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Gain Without the Pain: Legal Drugs in Sport

Painkillers in sport: a form of legal doping or an excessive reliance on medication that puts the long-term health of athletes in jeopardy?

BJSM June 2017 – Most of the main papers are open access

5th International Consensus Conference on Concussion in Sport Part 1: Consensus Statement, tools and 4 systematic reviews

Cam deformity: Nature (born with it) or Nurture (a result of sports)? AJSM 2012:40:1099-1106

While being a fairly recent addition to the diagnostic options for hip pain, cam impingement has quickly become a well-recognized cause of hip pain that might eventually lead to osteoarthritis of the hip. Cam impingement is most commonly seen in young, active male patients, but when does this deformity occur? At birth? During growth?

11+ Kids warm-up programme

In children below the age of 14 years, there is a very little research relating to both epidemiology and the prevention of football injuries .

BJSM FREE: Consensus statement on concussion in sport—the 5th international conference on concussion in sport held in Berlin, October 2016

The 2017 Concussion in Sport Group (CISG) consensus statement is designed to build on the principles outlined in the previous statements and to develop further conceptual understanding of sport-related concussion (SRC) using an expert consensus-based approach. This document is developed for physicians and healthcare providers who are involved in athlete care, whether at a recreational, elite or professional level. While agreement exists on the principal messages conveyed by this document, the authors acknowledge that the science of SRC is evolving and therefore individual management and return-to-play decisions remain in the realm of clinical judgement.

Fifa’s former doctor says painkiller use risks footballers’ health

Elite footballers' "abuse" of legal painkillers risks their health and could "potentially" have life-threatening implications, says Fifa's former chief medical officer.

From BJSM: Learning to share, sharing to learn

The role of sports medicine research is to help guide practitioners to implement evidence based strategies and while we can and should learn from research to enhance our practice, this is only one piece of the puzzle.

When 20%-25% of ACL patients re-injure their knee, we must be missing something

The athlete who suffers an torn anterior cruciate ligament (ACL) will in all likelihood be advised to have ligament reconstruction surgery. The majority of ACL reconstruction surgeries will successfully restore the knee’s stability, but post-surgical outcomes remain quite variable. Less than half of athletes who have the operation will be able to return to their sport within the first year after surgery (despite some widely praised athletes who return within only a few months after surgery).

That all important denominator for injury rates: time or exposure based?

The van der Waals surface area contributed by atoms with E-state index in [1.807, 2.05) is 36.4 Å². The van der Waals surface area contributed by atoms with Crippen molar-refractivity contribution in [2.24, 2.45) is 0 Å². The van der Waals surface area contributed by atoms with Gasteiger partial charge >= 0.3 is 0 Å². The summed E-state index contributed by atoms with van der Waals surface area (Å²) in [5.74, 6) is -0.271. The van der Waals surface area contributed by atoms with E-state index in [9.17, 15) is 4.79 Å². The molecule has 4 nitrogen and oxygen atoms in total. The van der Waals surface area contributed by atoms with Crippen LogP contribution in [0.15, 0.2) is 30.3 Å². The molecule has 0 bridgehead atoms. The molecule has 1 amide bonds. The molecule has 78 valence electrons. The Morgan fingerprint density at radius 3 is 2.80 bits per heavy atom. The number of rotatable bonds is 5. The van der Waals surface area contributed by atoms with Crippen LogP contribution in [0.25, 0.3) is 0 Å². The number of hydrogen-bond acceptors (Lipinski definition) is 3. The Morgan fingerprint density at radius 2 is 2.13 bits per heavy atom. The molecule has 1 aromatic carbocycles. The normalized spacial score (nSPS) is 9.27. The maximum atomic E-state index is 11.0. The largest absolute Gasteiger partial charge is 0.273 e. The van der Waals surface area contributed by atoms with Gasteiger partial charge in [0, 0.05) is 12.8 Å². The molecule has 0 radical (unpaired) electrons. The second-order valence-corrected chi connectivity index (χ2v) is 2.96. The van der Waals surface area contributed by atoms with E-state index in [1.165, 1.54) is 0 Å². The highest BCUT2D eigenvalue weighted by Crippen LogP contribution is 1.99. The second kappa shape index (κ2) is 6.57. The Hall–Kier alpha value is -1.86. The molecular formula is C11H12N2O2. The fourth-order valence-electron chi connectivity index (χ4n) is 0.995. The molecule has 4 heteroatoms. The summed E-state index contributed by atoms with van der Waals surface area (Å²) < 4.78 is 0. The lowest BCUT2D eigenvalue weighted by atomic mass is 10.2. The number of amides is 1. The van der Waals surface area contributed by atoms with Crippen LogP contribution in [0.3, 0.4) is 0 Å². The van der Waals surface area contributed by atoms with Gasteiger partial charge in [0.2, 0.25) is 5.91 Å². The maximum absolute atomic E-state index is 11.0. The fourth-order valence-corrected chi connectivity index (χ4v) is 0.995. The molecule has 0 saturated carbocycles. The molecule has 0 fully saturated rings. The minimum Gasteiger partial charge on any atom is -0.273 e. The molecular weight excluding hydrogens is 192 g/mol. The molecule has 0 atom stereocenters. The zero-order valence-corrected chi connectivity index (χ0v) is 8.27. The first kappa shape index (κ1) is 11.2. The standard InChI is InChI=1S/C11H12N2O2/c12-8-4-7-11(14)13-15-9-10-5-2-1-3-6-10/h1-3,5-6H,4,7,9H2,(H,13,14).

Doing an injury surveillance study may begin with simply counting the number of injuries (that, ideally, meets the most widely adopted definition of injury set forth by Fuller, et al., in Brit J Sports Med 2006; 40:193-201). But that just gives the frequency of injury during some defined time period.

Just how intense are training activities?

Coaching books are full of suggested activities to improve skill, fitness, team tactics, and more. When a coach is planning a training session, training choices need to fit in with the yearly, monthly, weekly, and daily training plan especially as the activity relates to training intensity. Unfortunately, most descriptions of training activities fail to offer any statements on the quantified intensity forcing the coach to make a purely subjective decision about any task’s intensity; something coaches probably are poorly equipped to do.

Time lost to hamstring injury and MR imaging

Football physicians realize that a hamstring strain has climbed to the top of the injury rankings in professional football. These same physicians also know that the time lost to this injury is proportional to the amount of tissue damaged so MRI is a common method to confirm the diagnosis and make an estimate on the possible time when a player can return to training and competition.

The heart of a footballer: how different is it?

A key goal of FIFA and F-MARC is prevention of sudden cardiac death during football. Despite the high visibility of these tragic events and pressure from sporting and medical bodies to mandate full cardiovascular screening prior to participation, players are still dying on the field. FIFA requires all participates in events they sponsor to have had a complete cardiovascular evaluation prior to the even. One of the required tests is the simple resting electrocardiogram. Part of the problem is that clinical norms are based on a largely non-athletic, and racially homogenous, population.

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